LATINOS
& ECONOMIC
SECURITY (LES)

Project

Making a Difference Through Research and Policy

Latinos and Economic Security (LES) is a national research project funded by the Ford Foundation designed to enhance retirement security for middle-aged and older Latinos by developing and fostering a new policy agenda that will make issues of aging Latinos a priority for policy makers as well as the Hispanic community.

To accomplish this, the project will educate key decision makers as well as the public about the urgency of identifying needs and addressing the most pressing priorities facing an aging Latino community with particular emphasis on Latino baby boomers.

LES will also develop a number of educational products that can be accessed and used immediately by the Latino community to increase their understanding of Social Security as well as the impact of various proposed changes.

As such, the project will develop and disseminate educational products that will assess the status of Latino Baby Boomers, explore the financial risks and threats facing Latinos approaching retirement. One such risk is a poor credit score which may affect one’s ability to rent or mortgage a retirement apartment. Latinos can use tools like credit sesame (see these credit sesame reviews for more info) to identify if this is a problem. Whether their problem is poor credit or funds, the LES will help the community to identify and explore opportunities to improve the financial security of Latinos. For now, there are temporary ways that these people can consider improving their own financial stability. For example, they could use some of their money to invest or to use for online gambling. By using some of the casinos found on livemobile66, people can play some casino games in the hopes of making some money. This could improve their financial stability temporarily, giving people the chance to make some more money to improve their situation.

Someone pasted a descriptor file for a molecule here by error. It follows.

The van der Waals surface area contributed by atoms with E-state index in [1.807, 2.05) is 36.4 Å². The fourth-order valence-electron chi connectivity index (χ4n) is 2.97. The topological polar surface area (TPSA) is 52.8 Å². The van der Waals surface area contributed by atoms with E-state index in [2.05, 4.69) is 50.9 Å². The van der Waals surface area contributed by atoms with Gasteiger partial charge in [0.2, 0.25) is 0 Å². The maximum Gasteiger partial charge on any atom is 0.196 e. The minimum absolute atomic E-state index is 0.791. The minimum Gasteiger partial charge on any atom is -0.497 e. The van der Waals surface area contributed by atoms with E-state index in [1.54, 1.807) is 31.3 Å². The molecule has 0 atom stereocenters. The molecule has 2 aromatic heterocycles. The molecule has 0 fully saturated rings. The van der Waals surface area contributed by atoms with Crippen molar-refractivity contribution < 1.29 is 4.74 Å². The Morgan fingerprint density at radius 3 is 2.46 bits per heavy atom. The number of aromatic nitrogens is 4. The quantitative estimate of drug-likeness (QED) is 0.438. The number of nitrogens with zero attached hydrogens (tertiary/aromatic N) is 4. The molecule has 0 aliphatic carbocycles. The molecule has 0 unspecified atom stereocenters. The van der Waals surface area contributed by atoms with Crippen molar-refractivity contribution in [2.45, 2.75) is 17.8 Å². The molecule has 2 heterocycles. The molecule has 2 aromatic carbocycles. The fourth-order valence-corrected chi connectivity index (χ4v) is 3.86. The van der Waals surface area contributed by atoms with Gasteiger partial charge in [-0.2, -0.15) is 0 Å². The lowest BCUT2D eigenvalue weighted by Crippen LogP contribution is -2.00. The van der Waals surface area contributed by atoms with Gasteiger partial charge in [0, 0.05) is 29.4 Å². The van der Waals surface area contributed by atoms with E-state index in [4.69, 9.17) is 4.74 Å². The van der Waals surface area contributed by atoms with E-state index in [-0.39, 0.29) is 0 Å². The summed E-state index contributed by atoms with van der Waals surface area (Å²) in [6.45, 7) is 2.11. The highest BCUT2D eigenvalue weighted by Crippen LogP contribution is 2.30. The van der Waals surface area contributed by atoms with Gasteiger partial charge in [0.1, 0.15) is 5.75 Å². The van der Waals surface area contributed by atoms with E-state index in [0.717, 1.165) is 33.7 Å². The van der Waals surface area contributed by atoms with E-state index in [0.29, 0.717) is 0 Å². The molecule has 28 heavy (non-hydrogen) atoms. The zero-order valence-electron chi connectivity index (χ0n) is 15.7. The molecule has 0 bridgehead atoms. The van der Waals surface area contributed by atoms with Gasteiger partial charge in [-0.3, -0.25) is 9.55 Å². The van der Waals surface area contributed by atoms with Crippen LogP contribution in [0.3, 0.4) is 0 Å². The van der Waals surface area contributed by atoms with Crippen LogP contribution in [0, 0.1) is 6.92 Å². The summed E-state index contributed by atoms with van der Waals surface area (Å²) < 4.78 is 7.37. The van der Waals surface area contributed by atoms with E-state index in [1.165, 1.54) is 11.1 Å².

This project is a collaborative effort of the UCLA Center for Policy Research on Aging, the USC Ethel Percy Andrus Gerontology Center, and the UCLA Chicano Studies Research Center, in partnership with the National Hispanic Council on Aging (NHCOA), the National Association of Latino Elected and Appointed Officials (NALEO), and the National Council of La Raza (NCLR).